Alfred in the car with his leading lady. Alma in the car with Whit. Alfred crossing the line of professionalism, Alma crossing the line of fidelity. Alfred so engrossed in his movie, Gein now living in his head. Alma so engrossed in her crush, she’s now staying at his beach house. Both of them unsure of how their fantasy will unfold, both of them scared, but both hoping for something better than their present reality.

Alfred discovers the script; the one that Alma’s been ‘helping’ Whit to write.
Whist Alma’s in Whit’s house savouring him, in the deafening silence of the middle of the night, when the land of film is fast asleep, and his wandering mind is wide awake, he makes his way to the fridge and savours the contents. The reality of losing Alma has become too apparent to ignore. He’s home alone without her, in the knowledge that she’s there; away with him. Struggling with the unbearable thought of what this could mean, he turns to food, an alternative distraction to cure the moment. His pattern of emotional avoidance now clearer than ever.

Upon her return, and with an inability to detach from reality, Alfred confronts her. “The script is stillborn.” He says, with callous and dark phraseology. He shows Alma with absolute clarity of feeling, what he thinks about Whit. An indirect attempt to scream that he is hurting, that he is dying inside, that he simply can’t bear to lose her. She bites back and references how intimately vacant he’s been. Embroiled with a torturous awareness of their shared pain, Alfred heads to their pool to expel some of what he’s unable to contain. He takes hold of a pool net and violently attacks the leaves in the water. A pool full of dirt, a pathetic attempt to rectify the mess. A sheer frustration at the impossibility of the situation. He’s too late in the season to clear the leaves, is he too late to save his marriage? As his awareness expands, you wonder if he’ll implode at the magnitude of his struggle.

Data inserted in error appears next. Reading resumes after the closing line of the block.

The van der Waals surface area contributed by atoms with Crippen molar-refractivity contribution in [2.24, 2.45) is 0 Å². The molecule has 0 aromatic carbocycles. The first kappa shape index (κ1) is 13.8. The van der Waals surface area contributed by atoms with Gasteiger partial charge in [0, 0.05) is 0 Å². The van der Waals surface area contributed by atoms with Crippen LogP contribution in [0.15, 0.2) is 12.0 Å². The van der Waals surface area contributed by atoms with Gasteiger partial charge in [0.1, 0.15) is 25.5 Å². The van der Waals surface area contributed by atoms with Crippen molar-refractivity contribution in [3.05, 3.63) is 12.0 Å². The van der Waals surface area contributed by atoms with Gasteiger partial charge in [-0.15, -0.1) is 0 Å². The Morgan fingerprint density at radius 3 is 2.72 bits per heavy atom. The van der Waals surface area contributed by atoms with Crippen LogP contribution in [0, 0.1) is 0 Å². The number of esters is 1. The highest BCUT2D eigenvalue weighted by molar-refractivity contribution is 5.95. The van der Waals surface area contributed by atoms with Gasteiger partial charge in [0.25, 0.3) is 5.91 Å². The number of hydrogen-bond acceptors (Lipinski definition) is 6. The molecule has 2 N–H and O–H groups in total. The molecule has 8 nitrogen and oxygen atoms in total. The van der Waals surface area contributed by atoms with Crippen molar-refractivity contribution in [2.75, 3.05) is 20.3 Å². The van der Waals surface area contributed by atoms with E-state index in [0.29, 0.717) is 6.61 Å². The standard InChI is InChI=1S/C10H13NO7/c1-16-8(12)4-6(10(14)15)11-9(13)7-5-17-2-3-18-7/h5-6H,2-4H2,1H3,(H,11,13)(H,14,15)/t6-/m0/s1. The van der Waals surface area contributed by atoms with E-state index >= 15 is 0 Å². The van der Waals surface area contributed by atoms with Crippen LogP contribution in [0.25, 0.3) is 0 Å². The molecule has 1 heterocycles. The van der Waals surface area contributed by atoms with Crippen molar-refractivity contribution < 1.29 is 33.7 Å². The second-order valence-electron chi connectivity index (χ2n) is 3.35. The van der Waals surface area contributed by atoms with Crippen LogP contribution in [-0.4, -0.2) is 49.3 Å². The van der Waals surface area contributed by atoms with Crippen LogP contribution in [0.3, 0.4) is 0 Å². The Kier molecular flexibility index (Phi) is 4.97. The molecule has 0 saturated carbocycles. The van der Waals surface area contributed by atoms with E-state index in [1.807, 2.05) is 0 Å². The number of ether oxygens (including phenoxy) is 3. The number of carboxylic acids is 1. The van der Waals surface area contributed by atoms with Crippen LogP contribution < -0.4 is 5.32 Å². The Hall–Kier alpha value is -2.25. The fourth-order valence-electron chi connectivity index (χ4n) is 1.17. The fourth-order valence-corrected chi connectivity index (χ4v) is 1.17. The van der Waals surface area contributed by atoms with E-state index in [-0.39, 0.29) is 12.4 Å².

Back in the studio, working on his movie, filming the infamous shower scene, and Alfred’s internal rage is spiralling. Something snaps, he launches himself out of his director’s chair and he trusts himself onto the set, grabbing the knife as he moves towards the leading actress. He pictures everyone he feels rage for as he ferociously and repeatedly thrusts the blade towards her.
Shirll, and terrified screams leaking from her mouth.
Alfred providing an example of how he wants the scene to look. Onlookers, appalled by the psychotic rage. Alfred, a hair’s breadth between fantasy and reality.  

Alma meanwhile, back at the beach house enacting a scene from Whit’s script, creatively immersing herself in feelings of sexual fantasy, just moments away from her crescendo when the phone rings.
“Alfred’s collapsed.” The caller explains.

Alfred has murdered her moment.

Alfred’s timing, Alfred’s directorship; perfect, masterful, magnificent, exquisite.

Alma rushes home, above everything she remains committed to him, and his work.